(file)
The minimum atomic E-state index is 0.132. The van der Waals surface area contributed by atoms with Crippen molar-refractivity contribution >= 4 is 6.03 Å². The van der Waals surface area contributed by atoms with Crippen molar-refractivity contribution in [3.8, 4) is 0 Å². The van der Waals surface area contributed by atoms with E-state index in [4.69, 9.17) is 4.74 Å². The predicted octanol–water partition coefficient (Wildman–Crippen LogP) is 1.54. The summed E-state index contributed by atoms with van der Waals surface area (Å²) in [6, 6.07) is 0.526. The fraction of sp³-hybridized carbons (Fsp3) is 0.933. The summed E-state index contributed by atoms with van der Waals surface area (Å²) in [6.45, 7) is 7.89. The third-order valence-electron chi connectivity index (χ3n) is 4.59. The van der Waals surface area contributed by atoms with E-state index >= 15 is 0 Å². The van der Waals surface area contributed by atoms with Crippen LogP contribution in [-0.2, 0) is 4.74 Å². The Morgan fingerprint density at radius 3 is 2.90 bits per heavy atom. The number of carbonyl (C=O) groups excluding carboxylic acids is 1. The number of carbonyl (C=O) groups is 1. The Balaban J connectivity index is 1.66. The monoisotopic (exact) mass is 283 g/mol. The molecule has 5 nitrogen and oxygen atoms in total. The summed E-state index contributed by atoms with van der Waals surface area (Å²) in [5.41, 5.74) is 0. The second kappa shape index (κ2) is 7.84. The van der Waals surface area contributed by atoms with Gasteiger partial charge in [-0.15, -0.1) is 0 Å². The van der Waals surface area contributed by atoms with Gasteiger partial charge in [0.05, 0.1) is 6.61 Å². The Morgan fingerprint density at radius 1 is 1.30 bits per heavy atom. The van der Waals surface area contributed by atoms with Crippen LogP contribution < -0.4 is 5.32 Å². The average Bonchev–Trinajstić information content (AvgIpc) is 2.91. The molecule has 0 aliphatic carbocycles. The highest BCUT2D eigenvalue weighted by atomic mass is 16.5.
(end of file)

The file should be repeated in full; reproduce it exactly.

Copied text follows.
The minimum atomic E-state index is 0.132. The van der Waals surface area contributed by atoms with Crippen molar-refractivity contribution >= 4 is 6.03 Å². The van der Waals surface area contributed by atoms with Crippen molar-refractivity contribution in [3.8, 4) is 0 Å². The van der Waals surface area contributed by atoms with E-state index in [4.69, 9.17) is 4.74 Å². The predicted octanol–water partition coefficient (Wildman–Crippen LogP) is 1.54. The summed E-state index contributed by atoms with van der Waals surface area (Å²) in [6, 6.07) is 0.526. The fraction of sp³-hybridized carbons (Fsp3) is 0.933. The summed E-state index contributed by atoms with van der Waals surface area (Å²) in [6.45, 7) is 7.89. The third-order valence-electron chi connectivity index (χ3n) is 4.59. The van der Waals surface area contributed by atoms with E-state index >= 15 is 0 Å². The van der Waals surface area contributed by atoms with Crippen LogP contribution in [-0.2, 0) is 4.74 Å². The Morgan fingerprint density at radius 3 is 2.90 bits per heavy atom. The number of carbonyl (C=O) groups excluding carboxylic acids is 1. The number of carbonyl (C=O) groups is 1. The Balaban J connectivity index is 1.66. The monoisotopic (exact) mass is 283 g/mol. The molecule has 5 nitrogen and oxygen atoms in total. The summed E-state index contributed by atoms with van der Waals surface area (Å²) in [5.41, 5.74) is 0. The second kappa shape index (κ2) is 7.84. The van der Waals surface area contributed by atoms with Gasteiger partial charge in [-0.15, -0.1) is 0 Å². The van der Waals surface area contributed by atoms with Gasteiger partial charge in [0.05, 0.1) is 6.61 Å². The Morgan fingerprint density at radius 1 is 1.30 bits per heavy atom. The van der Waals surface area contributed by atoms with Crippen LogP contribution < -0.4 is 5.32 Å². The average Bonchev–Trinajstić information content (AvgIpc) is 2.91. The molecule has 0 aliphatic carbocycles. The highest BCUT2D eigenvalue weighted by atomic mass is 16.5.